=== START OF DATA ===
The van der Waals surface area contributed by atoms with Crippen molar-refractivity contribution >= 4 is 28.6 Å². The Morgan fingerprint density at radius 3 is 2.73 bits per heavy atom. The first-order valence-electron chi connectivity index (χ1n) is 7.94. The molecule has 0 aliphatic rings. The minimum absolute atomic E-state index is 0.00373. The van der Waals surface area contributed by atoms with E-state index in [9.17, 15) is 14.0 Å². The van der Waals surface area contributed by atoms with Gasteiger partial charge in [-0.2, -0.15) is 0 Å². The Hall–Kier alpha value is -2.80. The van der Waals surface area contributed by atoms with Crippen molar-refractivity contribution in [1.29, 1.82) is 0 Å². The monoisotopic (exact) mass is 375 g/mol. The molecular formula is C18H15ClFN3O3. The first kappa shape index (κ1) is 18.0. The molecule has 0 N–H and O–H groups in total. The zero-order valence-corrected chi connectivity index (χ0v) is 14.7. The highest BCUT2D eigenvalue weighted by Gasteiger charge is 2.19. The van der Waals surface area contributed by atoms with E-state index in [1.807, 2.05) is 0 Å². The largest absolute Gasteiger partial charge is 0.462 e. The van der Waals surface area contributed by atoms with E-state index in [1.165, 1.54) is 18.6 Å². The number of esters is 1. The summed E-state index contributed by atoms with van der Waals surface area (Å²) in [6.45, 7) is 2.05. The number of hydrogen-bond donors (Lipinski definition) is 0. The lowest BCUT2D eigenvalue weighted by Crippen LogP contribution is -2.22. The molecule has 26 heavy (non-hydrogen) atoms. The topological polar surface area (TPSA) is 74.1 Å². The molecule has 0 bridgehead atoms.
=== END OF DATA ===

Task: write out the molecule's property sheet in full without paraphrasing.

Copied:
The van der Waals surface area contributed by atoms with Crippen molar-refractivity contribution >= 4 is 28.6 Å². The Morgan fingerprint density at radius 3 is 2.73 bits per heavy atom. The first-order valence-electron chi connectivity index (χ1n) is 7.94. The molecule has 0 aliphatic rings. The minimum absolute atomic E-state index is 0.00373. The van der Waals surface area contributed by atoms with E-state index in [9.17, 15) is 14.0 Å². The van der Waals surface area contributed by atoms with Gasteiger partial charge in [-0.2, -0.15) is 0 Å². The Hall–Kier alpha value is -2.80. The van der Waals surface area contributed by atoms with Crippen molar-refractivity contribution in [1.29, 1.82) is 0 Å². The monoisotopic (exact) mass is 375 g/mol. The molecular formula is C18H15ClFN3O3. The first kappa shape index (κ1) is 18.0. The molecule has 0 N–H and O–H groups in total. The zero-order valence-corrected chi connectivity index (χ0v) is 14.7. The highest BCUT2D eigenvalue weighted by Gasteiger charge is 2.19. The van der Waals surface area contributed by atoms with E-state index in [1.807, 2.05) is 0 Å². The largest absolute Gasteiger partial charge is 0.462 e. The van der Waals surface area contributed by atoms with E-state index in [1.165, 1.54) is 18.6 Å². The number of esters is 1. The summed E-state index contributed by atoms with van der Waals surface area (Å²) in [6.45, 7) is 2.05. The number of hydrogen-bond donors (Lipinski definition) is 0. The lowest BCUT2D eigenvalue weighted by Crippen LogP contribution is -2.22. The molecule has 26 heavy (non-hydrogen) atoms. The topological polar surface area (TPSA) is 74.1 Å². The molecule has 0 bridgehead atoms.